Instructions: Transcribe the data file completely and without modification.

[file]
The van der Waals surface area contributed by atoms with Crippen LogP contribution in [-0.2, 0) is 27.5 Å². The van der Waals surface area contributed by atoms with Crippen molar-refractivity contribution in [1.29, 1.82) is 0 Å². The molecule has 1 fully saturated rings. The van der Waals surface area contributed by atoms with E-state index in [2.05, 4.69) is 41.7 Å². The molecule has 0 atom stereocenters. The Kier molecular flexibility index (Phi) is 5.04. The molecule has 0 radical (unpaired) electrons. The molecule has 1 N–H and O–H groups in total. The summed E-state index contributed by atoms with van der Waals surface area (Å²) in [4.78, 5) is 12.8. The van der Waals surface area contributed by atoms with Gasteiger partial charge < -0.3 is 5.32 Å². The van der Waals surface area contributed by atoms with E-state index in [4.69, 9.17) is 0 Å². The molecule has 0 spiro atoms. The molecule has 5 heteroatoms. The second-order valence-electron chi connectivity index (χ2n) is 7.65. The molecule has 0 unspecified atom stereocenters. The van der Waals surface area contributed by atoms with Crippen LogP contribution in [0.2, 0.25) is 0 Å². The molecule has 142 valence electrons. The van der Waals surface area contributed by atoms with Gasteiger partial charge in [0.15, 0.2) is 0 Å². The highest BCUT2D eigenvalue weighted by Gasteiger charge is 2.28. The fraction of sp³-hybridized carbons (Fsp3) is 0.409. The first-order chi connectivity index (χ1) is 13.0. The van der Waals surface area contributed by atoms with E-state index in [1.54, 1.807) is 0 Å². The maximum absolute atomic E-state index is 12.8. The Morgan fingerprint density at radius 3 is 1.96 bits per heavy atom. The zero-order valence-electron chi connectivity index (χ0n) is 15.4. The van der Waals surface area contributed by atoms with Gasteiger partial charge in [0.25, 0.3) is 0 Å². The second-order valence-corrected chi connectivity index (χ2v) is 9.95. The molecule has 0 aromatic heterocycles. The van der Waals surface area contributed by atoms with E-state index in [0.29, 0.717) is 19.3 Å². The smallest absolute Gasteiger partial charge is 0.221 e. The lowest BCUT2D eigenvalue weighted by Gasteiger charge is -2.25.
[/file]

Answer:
The van der Waals surface area contributed by atoms with Crippen LogP contribution in [-0.2, 0) is 27.5 Å². The van der Waals surface area contributed by atoms with Crippen molar-refractivity contribution in [1.29, 1.82) is 0 Å². The molecule has 1 fully saturated rings. The van der Waals surface area contributed by atoms with E-state index in [2.05, 4.69) is 41.7 Å². The molecule has 0 atom stereocenters. The Kier molecular flexibility index (Phi) is 5.04. The molecule has 0 radical (unpaired) electrons. The molecule has 1 N–H and O–H groups in total. The summed E-state index contributed by atoms with van der Waals surface area (Å²) in [4.78, 5) is 12.8. The van der Waals surface area contributed by atoms with Gasteiger partial charge < -0.3 is 5.32 Å². The van der Waals surface area contributed by atoms with E-state index in [4.69, 9.17) is 0 Å². The molecule has 0 spiro atoms. The molecule has 5 heteroatoms. The second-order valence-electron chi connectivity index (χ2n) is 7.65. The molecule has 0 unspecified atom stereocenters. The van der Waals surface area contributed by atoms with Crippen LogP contribution in [0.2, 0.25) is 0 Å². The molecule has 142 valence electrons. The van der Waals surface area contributed by atoms with Gasteiger partial charge in [0.15, 0.2) is 0 Å². The highest BCUT2D eigenvalue weighted by Gasteiger charge is 2.28. The fraction of sp³-hybridized carbons (Fsp3) is 0.409. The first-order chi connectivity index (χ1) is 13.0. The van der Waals surface area contributed by atoms with E-state index in [1.54, 1.807) is 0 Å². The maximum absolute atomic E-state index is 12.8. The Morgan fingerprint density at radius 3 is 1.96 bits per heavy atom. The zero-order valence-electron chi connectivity index (χ0n) is 15.4. The van der Waals surface area contributed by atoms with Gasteiger partial charge in [0.25, 0.3) is 0 Å². The second-order valence-corrected chi connectivity index (χ2v) is 9.95. The molecule has 0 aromatic heterocycles. The van der Waals surface area contributed by atoms with E-state index in [0.29, 0.717) is 19.3 Å². The smallest absolute Gasteiger partial charge is 0.221 e. The lowest BCUT2D eigenvalue weighted by Gasteiger charge is -2.25.